Plecas, Politics and Social Media: We Can All Do Better

By: Justin P. Goodrich, LL.M

As I have written on before, though I have been a lifelong member of the Conservative Party of Canada (going back as far as pre-merger), I had at one point cancelled my membership with the BC Liberal Party.  I did so as a matter of personal loyalty and principle, putting people and service before party politics. I also did so because I felt that as a lifelong federal conservative no one could ever question my political ideologies or my personal loyalty, and I could therefore stand firmly by my decision at a provincial level without loosing too much political and/or social capital – geez, was I naïve.

Fast forward several years it is safe to say that the older I get the more I have come to realize that the best way to influence change is from within.  Whether that change is political, social, or otherwise, working within established organizations and systems lends itself to the most effective means of influencing change.  Thus, because the BC Liberals are a grass-roots party, and because I believe in their platform, I returned to the party a few years back and have since given generously of my time, energy and finances.  Enter the events that took place last week with the election of Dr. Darryl Plecas as the new Speaker of the BC Legislature.

Dr. Plecas is a man who – as I have stated before – I consider a good friend.  Subsequently, both because of our personal relationship, and as the Vice-President of the Abbotsford-South Riding Association for the BC Liberals, I was disappointed to learn of his decision via my social media newsfeed.

Since then we have spoken at length and I now understand why he kept those closest to him at arms length for the weeks leading-up to his decision.  The thoughtful man that he is, Dr. Plecas wanted to make sure he protected those of us who are close to him (most notably his friends, and his constituency staff).  Indeed, he knew that he would receive some harsh criticism if he accepted the Speakership, and wanted to protect those of us who would be ‘guilty by association.’

For The Record…

I am not going to dissect the events of last week.  Indeed, as I intend on remaining loyal to both Dr. Plecas personally, and the BC Liberal Party professionally, I would just find myself in a world of hurt if I attempted to traverse those events in print.  I would, however, like to address the role of social media within modern-day political discourse, using these events to illustrate the point I will be making at the end of this column.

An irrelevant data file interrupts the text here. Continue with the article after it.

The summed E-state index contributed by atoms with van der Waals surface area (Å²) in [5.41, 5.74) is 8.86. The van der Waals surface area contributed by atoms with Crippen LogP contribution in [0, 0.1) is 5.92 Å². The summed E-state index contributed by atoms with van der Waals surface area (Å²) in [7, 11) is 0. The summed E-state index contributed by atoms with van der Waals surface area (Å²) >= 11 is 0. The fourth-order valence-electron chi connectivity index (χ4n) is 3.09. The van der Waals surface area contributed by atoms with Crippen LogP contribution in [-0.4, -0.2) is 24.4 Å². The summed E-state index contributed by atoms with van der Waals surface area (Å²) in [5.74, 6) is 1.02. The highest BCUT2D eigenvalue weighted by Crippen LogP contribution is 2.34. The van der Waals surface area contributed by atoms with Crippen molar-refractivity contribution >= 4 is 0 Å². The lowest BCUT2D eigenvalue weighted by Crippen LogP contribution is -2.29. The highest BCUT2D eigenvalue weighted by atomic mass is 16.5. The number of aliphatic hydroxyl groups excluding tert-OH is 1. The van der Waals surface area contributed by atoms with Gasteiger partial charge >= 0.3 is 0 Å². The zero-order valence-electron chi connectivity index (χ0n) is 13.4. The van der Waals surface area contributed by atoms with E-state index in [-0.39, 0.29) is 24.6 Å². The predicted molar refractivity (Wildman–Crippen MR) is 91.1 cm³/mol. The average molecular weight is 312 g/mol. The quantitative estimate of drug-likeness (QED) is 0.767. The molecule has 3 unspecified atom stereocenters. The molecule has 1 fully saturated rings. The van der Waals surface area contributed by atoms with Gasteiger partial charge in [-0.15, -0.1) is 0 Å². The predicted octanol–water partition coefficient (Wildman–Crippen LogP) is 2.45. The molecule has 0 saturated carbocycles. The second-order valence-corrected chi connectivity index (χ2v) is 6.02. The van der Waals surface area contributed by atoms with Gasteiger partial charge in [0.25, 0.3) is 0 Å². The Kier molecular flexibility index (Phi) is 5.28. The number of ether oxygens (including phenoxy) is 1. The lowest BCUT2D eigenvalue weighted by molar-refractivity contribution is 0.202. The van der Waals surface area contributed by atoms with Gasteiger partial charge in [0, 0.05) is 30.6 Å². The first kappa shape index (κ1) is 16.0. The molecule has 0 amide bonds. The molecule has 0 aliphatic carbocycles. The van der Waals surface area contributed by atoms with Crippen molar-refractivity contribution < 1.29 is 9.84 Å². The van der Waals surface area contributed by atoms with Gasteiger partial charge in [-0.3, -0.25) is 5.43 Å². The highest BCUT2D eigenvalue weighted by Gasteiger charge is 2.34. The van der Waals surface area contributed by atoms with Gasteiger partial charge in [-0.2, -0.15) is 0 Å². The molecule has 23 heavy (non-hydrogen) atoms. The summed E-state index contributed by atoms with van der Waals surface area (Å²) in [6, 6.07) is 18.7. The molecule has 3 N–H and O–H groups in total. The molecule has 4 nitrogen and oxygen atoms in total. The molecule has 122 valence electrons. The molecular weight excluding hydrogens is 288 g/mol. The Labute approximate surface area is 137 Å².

As I stated in the first half of my column, I first heard about Dr. Plecas’ decision on my social media newsfeed.  As I scrolled through the headlines what struck me first was how the media quickly categorizing the events that had taken place.  The word used most frequently was “defection”, thus implying that Dr. Plecas had crossed-the-floor (i.e., gone from the BC Liberals to the BC NDP) when what he actually did was accept a non-partisan, non-voting position.  Moreover, it was actually the party that decided to terminate his membership via a statement they released the following day.  Nevertheless, with little context and heated emotions, facts seemingly became irrelevant and social media went crazy!

What was most difficult to see were the comments that people made that failed to take in to consider the kind of man Dr. Plecas is.  Suddenly, out of nowhere, his close to forty years in academia didn’t matter; the hundreds of lives he positively influenced as a Professor – mine included – didn’t matter; his international reputation as both a well respected academic and individual, didn’t matter.  No, as a result of one decision and the power of social media, Dr. Plecas was suddenly a selfish politician who lacked integrity, couldn’t be trusted, and was only in it for the money.  Granted, if we were to take this one situation in isolation then Dr. Plecas could very well be all those things he’s been accused of.  However, when put in to a greater context it is exceedingly evident that nothing could be further from the truth!

Again, I’m not going to comment on who is right and who is wrong.  My point, however, is this: in this day-and-age of hyper connectivity it seems that we are becoming more and more comfortable cutting people down.  Indeed, whether it is out of anger, frustration or cynicism, we are quick to immediately judge someone without knowing all the facts, and without taking in to consider all the things that have historically defined their character.  Thus, regardless of whatever the situation may be, let us all do better moving forward for the sake of humanity.  After all, time always reveals the truth!

Previous issues of ‘For The Record’ can be found online at:

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